A Kastav Company was comprised of one hundred soldiers. He was only able to field seventy-two for the attack. He had six soldiers, including his best sergeant, back at the field hospital in Valpovo. He doubted he would ever see them again. Some Major will pick them up he thought.
This was all because twelve years ago that traitorous Rece Rau, the cousin of the King, revolted. Why would a Governor and no less a member of the Royal Family declare himself Emperor and vow the death of his King? No King was perfect and that certainly applied to King Visijic. Poverty had never been worse but that wasn’t the King’s fault. If it wasn’t for the traitorous Emperor, he might be enjoying a retirement with his family right now.
His mind snapped back into focus with the sound of an alarm bell from the village. Someone had spotted them. “All soldiers attack!” he shouted.
“Attack, attack, attack!” came the shouts from his two lieutenants and sergeants.
“For the King!” shouted the soldiers, as they picked up their halberds and rushed the low berm surrounding the village. Costic knew it was pointless to have his archers fire volleys into the village. Even with the full moon is was impossible to pick out the Zandar soldiers well enough to do any serious harm.
Costic followed First Squad straight down the main entrance to the village. This is the widest entry and is where he figured there would be the heaviest resistance. A private took an arrow to this right thigh and went down in front of Costic.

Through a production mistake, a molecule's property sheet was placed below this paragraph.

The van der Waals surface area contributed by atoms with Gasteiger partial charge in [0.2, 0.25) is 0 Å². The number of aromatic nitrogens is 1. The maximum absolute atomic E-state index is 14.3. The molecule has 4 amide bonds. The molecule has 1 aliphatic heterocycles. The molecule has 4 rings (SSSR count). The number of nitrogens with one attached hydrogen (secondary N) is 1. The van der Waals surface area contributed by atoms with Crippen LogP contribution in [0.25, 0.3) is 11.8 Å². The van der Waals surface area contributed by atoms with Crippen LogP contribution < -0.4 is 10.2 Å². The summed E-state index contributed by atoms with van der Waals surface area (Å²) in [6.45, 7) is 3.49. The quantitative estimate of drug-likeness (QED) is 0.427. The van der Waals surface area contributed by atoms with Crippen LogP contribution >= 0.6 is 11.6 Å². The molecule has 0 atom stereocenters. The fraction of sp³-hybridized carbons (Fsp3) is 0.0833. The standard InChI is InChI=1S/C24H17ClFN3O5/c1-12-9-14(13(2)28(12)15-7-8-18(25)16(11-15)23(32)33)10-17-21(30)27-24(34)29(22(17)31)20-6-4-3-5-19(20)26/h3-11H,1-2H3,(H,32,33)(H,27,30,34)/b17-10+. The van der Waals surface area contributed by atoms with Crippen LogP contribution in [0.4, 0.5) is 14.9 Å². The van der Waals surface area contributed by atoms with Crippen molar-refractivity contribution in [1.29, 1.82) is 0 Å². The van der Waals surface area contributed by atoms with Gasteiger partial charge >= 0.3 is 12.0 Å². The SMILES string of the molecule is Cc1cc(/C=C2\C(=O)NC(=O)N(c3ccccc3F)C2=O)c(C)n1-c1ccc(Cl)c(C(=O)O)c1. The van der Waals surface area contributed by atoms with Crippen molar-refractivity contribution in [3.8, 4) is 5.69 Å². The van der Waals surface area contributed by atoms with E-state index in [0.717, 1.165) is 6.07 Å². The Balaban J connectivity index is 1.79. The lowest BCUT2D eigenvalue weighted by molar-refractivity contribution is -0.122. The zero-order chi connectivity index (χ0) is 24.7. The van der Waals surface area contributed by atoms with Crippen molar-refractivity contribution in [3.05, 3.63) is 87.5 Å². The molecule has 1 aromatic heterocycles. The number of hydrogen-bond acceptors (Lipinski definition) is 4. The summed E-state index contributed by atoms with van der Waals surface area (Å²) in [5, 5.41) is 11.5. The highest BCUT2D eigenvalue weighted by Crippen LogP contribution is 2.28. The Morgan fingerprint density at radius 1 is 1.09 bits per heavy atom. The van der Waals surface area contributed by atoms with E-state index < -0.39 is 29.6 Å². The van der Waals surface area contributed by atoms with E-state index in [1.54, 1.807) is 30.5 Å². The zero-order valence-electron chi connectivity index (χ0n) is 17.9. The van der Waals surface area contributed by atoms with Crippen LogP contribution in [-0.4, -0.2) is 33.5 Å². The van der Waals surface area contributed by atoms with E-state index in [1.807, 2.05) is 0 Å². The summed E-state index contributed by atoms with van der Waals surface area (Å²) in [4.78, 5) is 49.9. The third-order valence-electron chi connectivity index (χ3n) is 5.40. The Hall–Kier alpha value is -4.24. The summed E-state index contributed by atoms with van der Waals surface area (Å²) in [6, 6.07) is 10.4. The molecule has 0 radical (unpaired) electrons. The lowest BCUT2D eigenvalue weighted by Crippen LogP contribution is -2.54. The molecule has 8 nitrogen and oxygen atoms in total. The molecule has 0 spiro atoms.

So much for not worrying about archers
, he thought. He had to jump over the man or else find himself on the ground.
The Zandar defenders poured two well-timed volleys at the soldiers before the hand-to-hand fighting began. The gates of the village were closed, so the defenders met the attack on the dirt walls. The defenders had the advantage as the Kastav troops had to fight up the low hill. The Zandar’s also were using long pikes. That posed a problem for some of his light infantry who only used short swords.
This is getting better and better
Just as First Squad was about to drive back the Zandar troops past to the front gates, reinforcements poured in from nearby barracks. They must have been sleeping, as none of them wore armor and all had only short swords.
“Hold Fast!” shouted the lieutenant in charge of First Squad just as a defender slashed his shoulder. “Sergeant, reinforce first squad with your fire team!” Costic yelled. The sergeant held two fire teams in reserve in order to push through any weak spots in the defenders’ line. Now it looked like five of his troopers will be going in to hold his line.